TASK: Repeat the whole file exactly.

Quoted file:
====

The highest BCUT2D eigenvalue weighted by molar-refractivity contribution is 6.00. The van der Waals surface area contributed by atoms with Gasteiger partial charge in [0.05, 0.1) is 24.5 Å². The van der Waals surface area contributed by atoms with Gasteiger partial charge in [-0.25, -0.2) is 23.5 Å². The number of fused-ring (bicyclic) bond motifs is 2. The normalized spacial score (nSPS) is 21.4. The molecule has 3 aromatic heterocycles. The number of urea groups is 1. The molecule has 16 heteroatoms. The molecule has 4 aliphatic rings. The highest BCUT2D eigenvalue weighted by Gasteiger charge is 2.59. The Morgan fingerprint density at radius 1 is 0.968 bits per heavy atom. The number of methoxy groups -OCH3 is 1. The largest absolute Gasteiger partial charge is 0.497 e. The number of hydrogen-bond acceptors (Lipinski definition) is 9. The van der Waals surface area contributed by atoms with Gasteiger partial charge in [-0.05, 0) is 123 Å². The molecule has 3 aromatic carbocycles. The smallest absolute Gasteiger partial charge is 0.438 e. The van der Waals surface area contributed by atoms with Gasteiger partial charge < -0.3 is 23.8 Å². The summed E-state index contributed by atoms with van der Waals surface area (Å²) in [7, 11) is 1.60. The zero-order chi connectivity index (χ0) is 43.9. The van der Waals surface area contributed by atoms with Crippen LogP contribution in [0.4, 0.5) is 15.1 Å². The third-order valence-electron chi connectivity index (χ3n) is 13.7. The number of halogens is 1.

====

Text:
The highest BCUT2D eigenvalue weighted by molar-refractivity contribution is 6.00. The van der Waals surface area contributed by atoms with Gasteiger partial charge in [0.05, 0.1) is 24.5 Å². The van der Waals surface area contributed by atoms with Gasteiger partial charge in [-0.25, -0.2) is 23.5 Å². The number of fused-ring (bicyclic) bond motifs is 2. The normalized spacial score (nSPS) is 21.4. The molecule has 3 aromatic heterocycles. The number of urea groups is 1. The molecule has 16 heteroatoms. The molecule has 4 aliphatic rings. The highest BCUT2D eigenvalue weighted by Gasteiger charge is 2.59. The Morgan fingerprint density at radius 1 is 0.968 bits per heavy atom. The number of methoxy groups -OCH3 is 1. The largest absolute Gasteiger partial charge is 0.497 e. The number of hydrogen-bond acceptors (Lipinski definition) is 9. The van der Waals surface area contributed by atoms with Gasteiger partial charge in [-0.05, 0) is 123 Å². The molecule has 3 aromatic carbocycles. The smallest absolute Gasteiger partial charge is 0.438 e. The van der Waals surface area contributed by atoms with Gasteiger partial charge < -0.3 is 23.8 Å². The summed E-state index contributed by atoms with van der Waals surface area (Å²) in [7, 11) is 1.60. The zero-order chi connectivity index (χ0) is 43.9. The van der Waals surface area contributed by atoms with Crippen LogP contribution in [0.4, 0.5) is 15.1 Å². The third-order valence-electron chi connectivity index (χ3n) is 13.7. The number of halogens is 1.